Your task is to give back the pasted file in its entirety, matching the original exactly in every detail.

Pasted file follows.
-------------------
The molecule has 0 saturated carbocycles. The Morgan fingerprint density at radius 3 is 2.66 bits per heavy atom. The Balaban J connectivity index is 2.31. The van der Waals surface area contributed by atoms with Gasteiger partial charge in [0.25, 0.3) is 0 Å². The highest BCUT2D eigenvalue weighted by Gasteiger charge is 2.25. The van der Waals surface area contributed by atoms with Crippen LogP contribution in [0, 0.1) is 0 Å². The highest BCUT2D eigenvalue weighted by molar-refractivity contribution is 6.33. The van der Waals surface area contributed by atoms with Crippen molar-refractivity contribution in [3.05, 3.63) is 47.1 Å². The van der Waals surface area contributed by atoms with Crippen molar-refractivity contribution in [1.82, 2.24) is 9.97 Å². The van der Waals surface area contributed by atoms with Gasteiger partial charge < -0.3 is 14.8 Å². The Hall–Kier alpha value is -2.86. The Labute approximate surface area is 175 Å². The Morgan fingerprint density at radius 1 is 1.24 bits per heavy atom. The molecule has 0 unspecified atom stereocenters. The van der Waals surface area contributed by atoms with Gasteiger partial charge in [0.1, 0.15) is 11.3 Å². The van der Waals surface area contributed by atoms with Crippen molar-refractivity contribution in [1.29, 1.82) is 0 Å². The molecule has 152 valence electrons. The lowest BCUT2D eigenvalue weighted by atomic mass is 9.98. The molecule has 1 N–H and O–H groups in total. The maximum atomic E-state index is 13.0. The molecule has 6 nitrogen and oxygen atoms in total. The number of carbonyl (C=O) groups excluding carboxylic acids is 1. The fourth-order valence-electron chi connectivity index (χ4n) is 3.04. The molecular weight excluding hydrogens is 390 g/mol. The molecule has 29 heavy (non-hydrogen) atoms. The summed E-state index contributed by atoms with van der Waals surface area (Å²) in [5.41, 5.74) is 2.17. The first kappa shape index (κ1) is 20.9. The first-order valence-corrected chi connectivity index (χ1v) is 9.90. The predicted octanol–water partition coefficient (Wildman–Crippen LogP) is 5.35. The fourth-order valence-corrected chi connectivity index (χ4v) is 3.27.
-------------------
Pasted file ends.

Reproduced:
The molecule has 0 saturated carbocycles. The Morgan fingerprint density at radius 3 is 2.66 bits per heavy atom. The Balaban J connectivity index is 2.31. The van der Waals surface area contributed by atoms with Gasteiger partial charge in [0.25, 0.3) is 0 Å². The highest BCUT2D eigenvalue weighted by Gasteiger charge is 2.25. The van der Waals surface area contributed by atoms with Crippen LogP contribution in [0, 0.1) is 0 Å². The highest BCUT2D eigenvalue weighted by molar-refractivity contribution is 6.33. The van der Waals surface area contributed by atoms with Crippen molar-refractivity contribution in [3.05, 3.63) is 47.1 Å². The van der Waals surface area contributed by atoms with Crippen molar-refractivity contribution in [1.82, 2.24) is 9.97 Å². The van der Waals surface area contributed by atoms with Gasteiger partial charge < -0.3 is 14.8 Å². The Hall–Kier alpha value is -2.86. The Labute approximate surface area is 175 Å². The Morgan fingerprint density at radius 1 is 1.24 bits per heavy atom. The molecule has 0 unspecified atom stereocenters. The van der Waals surface area contributed by atoms with Gasteiger partial charge in [0.1, 0.15) is 11.3 Å². The van der Waals surface area contributed by atoms with Crippen molar-refractivity contribution in [1.29, 1.82) is 0 Å². The molecule has 152 valence electrons. The lowest BCUT2D eigenvalue weighted by atomic mass is 9.98. The molecule has 1 N–H and O–H groups in total. The maximum atomic E-state index is 13.0. The molecule has 6 nitrogen and oxygen atoms in total. The number of carbonyl (C=O) groups excluding carboxylic acids is 1. The fourth-order valence-electron chi connectivity index (χ4n) is 3.04. The molecular weight excluding hydrogens is 390 g/mol. The molecule has 29 heavy (non-hydrogen) atoms. The summed E-state index contributed by atoms with van der Waals surface area (Å²) in [5.41, 5.74) is 2.17. The first kappa shape index (κ1) is 20.9. The first-order valence-corrected chi connectivity index (χ1v) is 9.90. The predicted octanol–water partition coefficient (Wildman–Crippen LogP) is 5.35. The fourth-order valence-corrected chi connectivity index (χ4v) is 3.27.